Wednesday, March 13, 2013

Not having much luck with direct seeding?

If your answer is "yes"—don't worry, you're not alone. I've heard frequent concerns about direct seeding, which is when seeds are planted straight into the soil as opposed to using starts from a nursery. An afternoon of garden coaching might help.

Purple top globe turnips
Successful direct seeding requires thought, preparation and precision. Each crop has its own requirements for seed depth, spacing, temperature and moisture. And, as with everything in gardening, your success depends on the quality of your soil, which can be improved with proper organic techniques.

I can best assess the tilth of your soil (i.e the structure) and give tips for improvement by meeting with you in person at your garden. You also have the option of a seeding lesson on-site at M R Gardens. It's much easier to achieve achieve good tilth if you know what it looks like. You can see and feel healthy soil in beds now in their fifth year. (With my gardening methods, the typical time period for creating optimal soil health is three or more years, but you can produce high quality vegetables in just a few months after setting up a brand new bed.)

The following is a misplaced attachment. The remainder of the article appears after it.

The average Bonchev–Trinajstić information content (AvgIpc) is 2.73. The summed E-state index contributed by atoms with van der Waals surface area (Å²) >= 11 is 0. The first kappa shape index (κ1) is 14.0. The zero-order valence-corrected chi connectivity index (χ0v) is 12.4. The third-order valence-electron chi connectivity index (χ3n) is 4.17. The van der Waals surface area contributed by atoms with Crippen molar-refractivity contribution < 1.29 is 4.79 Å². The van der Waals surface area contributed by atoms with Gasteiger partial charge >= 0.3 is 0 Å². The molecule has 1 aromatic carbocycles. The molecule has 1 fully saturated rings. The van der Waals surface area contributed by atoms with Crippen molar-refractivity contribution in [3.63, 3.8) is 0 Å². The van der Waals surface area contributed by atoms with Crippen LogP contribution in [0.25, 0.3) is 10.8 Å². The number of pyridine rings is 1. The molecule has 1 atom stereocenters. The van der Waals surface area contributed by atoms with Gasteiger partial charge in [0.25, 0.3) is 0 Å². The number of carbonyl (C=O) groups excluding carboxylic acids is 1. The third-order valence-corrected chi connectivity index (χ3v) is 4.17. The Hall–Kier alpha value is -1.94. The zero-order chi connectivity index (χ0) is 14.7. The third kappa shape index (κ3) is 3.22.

Bloomsdale spinach
From now until June 14, I've dropped the low end of my sliding scale to $12 an hour for customers seeking tutorials on direct seeding. Some seeds may be included in the price depending on which crops you request.

If you want to plant spring crops such as mixed salad, other greens, peas, potatoes, bunching onions, cilantro, parsnips, turnips, or radishes, please make an appointment prior to April 15. Some frost-hardy crops such as carrots and beets sprout more quickly when the soil has warmed to 70F, so we can wait until late April to seed them. For summer crops such as squash, cucumbers, melons, beans, okra, sweet corn and popcorn, we can make an appointment to seed between May 13 and June 14.

Please contact me at 828.333.4151 or